Letter: Unfair to Wales

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Sir: On 1 April, Chris Smith, the Culture Secretary, announced that the Government would give financial help to national museums and galleries to enable them to admit the public free. Children were to be admitted free in the first year, senior citizens in the second and more people still in the third.

He has already implemented these proposals with financial assistance, so that establishments in England have started the first year and admit children free. The Scottish Office has provided enough resources to enable free admission in Scotland, and the Northern Ireland Office has free admission anyway, except to special exhibitions.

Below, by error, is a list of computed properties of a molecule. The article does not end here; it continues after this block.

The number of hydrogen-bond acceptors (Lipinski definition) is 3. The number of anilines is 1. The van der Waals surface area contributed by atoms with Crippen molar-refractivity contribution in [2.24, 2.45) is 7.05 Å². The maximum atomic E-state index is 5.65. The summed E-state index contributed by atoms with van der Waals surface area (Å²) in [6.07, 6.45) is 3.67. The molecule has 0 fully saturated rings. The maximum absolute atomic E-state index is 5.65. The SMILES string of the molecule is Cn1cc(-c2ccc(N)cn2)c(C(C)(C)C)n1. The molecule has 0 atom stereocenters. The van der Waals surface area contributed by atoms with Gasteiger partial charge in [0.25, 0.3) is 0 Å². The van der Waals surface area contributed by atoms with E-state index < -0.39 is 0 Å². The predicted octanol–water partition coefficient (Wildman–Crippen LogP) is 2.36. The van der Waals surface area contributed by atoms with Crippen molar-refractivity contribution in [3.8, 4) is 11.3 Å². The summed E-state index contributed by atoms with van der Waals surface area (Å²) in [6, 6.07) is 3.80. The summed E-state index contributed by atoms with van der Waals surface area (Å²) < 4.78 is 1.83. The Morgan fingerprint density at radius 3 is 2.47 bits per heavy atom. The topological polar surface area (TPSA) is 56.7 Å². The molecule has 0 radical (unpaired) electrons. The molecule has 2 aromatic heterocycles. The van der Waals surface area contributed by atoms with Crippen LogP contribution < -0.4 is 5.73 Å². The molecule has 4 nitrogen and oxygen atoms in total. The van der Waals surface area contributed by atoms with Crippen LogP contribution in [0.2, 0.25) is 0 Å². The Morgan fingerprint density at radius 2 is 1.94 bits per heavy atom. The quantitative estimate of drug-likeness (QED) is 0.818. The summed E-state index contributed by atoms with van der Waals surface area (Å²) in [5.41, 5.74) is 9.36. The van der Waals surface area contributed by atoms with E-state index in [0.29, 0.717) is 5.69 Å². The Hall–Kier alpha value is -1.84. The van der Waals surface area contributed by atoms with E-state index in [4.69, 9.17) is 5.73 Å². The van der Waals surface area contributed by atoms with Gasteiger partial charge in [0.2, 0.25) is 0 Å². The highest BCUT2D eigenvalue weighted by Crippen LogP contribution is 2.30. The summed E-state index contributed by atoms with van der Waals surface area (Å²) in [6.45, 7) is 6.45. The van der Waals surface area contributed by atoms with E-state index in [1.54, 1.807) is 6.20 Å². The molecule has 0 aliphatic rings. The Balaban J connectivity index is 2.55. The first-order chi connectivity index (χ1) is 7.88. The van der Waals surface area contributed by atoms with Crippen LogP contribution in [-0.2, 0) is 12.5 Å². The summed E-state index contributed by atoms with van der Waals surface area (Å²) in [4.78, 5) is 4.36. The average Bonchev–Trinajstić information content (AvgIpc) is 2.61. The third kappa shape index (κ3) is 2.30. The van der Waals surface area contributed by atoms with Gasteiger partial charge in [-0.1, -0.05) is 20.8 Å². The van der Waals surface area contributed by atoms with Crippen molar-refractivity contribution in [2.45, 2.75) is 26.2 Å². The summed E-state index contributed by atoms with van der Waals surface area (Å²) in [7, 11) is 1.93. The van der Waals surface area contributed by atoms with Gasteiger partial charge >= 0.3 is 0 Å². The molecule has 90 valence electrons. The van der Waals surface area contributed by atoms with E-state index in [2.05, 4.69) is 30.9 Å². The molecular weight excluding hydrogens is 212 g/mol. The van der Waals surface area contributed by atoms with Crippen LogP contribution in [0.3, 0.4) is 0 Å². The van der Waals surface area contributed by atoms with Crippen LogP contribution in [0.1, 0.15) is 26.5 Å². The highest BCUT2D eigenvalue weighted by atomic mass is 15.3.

But this is not happening in Wales.

The national museums and galleries of Wales have been told by the Welsh Office that free entry will have to be met by economies elsewhere. Although the total grant for 1999/2000 was increased, the extra funds had been largely ring-fenced for specific purposes which did not include free admission. Economies such as reduction in staff by natural wastage enabled the museums to allow free admission to children, but in school parties only.

The inhabitants of Wales are not being treated in the same way as those of England because the Welsh Office has made a different choice in the use of available resources. It is not known whether this is an administrative or a political decision. Perhaps free admission to museums and galleries is not a vote-catcher.

What will happen now with the National Assembly cannot be forecast but, whatever the outcome, the whole process in Wales will be at least 12 months behind the rest of the country. Children in Wales must not be disadvantaged.



And the 12 other executive committee members

Friends of the National Museums and Galleries of Wales